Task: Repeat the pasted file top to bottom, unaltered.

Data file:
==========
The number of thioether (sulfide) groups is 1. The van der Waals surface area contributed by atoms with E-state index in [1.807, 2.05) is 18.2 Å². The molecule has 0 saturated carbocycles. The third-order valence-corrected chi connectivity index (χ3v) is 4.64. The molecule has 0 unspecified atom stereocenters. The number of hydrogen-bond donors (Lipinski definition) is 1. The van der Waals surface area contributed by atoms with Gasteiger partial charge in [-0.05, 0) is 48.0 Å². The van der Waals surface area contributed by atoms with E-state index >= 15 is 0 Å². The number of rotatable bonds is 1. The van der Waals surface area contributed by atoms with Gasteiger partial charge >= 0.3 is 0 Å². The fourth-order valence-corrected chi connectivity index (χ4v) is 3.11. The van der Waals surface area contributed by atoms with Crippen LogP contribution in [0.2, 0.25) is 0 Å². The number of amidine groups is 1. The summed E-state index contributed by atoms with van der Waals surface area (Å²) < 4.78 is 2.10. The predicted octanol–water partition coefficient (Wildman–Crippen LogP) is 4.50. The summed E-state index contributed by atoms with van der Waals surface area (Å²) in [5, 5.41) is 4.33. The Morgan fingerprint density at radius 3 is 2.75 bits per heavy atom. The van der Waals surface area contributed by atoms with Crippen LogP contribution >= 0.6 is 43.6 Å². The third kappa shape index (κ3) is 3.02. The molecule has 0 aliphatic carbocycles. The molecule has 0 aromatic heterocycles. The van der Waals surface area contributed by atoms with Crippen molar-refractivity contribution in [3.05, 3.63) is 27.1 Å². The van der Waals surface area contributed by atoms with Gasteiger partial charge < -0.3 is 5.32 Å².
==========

The number of thioether (sulfide) groups is 1. The van der Waals surface area contributed by atoms with E-state index in [1.807, 2.05) is 18.2 Å². The molecule has 0 saturated carbocycles. The third-order valence-corrected chi connectivity index (χ3v) is 4.64. The molecule has 0 unspecified atom stereocenters. The number of hydrogen-bond donors (Lipinski definition) is 1. The van der Waals surface area contributed by atoms with Gasteiger partial charge in [-0.05, 0) is 48.0 Å². The van der Waals surface area contributed by atoms with E-state index >= 15 is 0 Å². The number of rotatable bonds is 1. The van der Waals surface area contributed by atoms with Gasteiger partial charge >= 0.3 is 0 Å². The fourth-order valence-corrected chi connectivity index (χ4v) is 3.11. The van der Waals surface area contributed by atoms with Crippen LogP contribution in [0.2, 0.25) is 0 Å². The number of amidine groups is 1. The summed E-state index contributed by atoms with van der Waals surface area (Å²) < 4.78 is 2.10. The predicted octanol–water partition coefficient (Wildman–Crippen LogP) is 4.50. The summed E-state index contributed by atoms with van der Waals surface area (Å²) in [5, 5.41) is 4.33. The Morgan fingerprint density at radius 3 is 2.75 bits per heavy atom. The van der Waals surface area contributed by atoms with Crippen LogP contribution >= 0.6 is 43.6 Å². The third kappa shape index (κ3) is 3.02. The molecule has 0 aliphatic carbocycles. The molecule has 0 aromatic heterocycles. The van der Waals surface area contributed by atoms with Crippen molar-refractivity contribution in [3.05, 3.63) is 27.1 Å². The van der Waals surface area contributed by atoms with Gasteiger partial charge < -0.3 is 5.32 Å².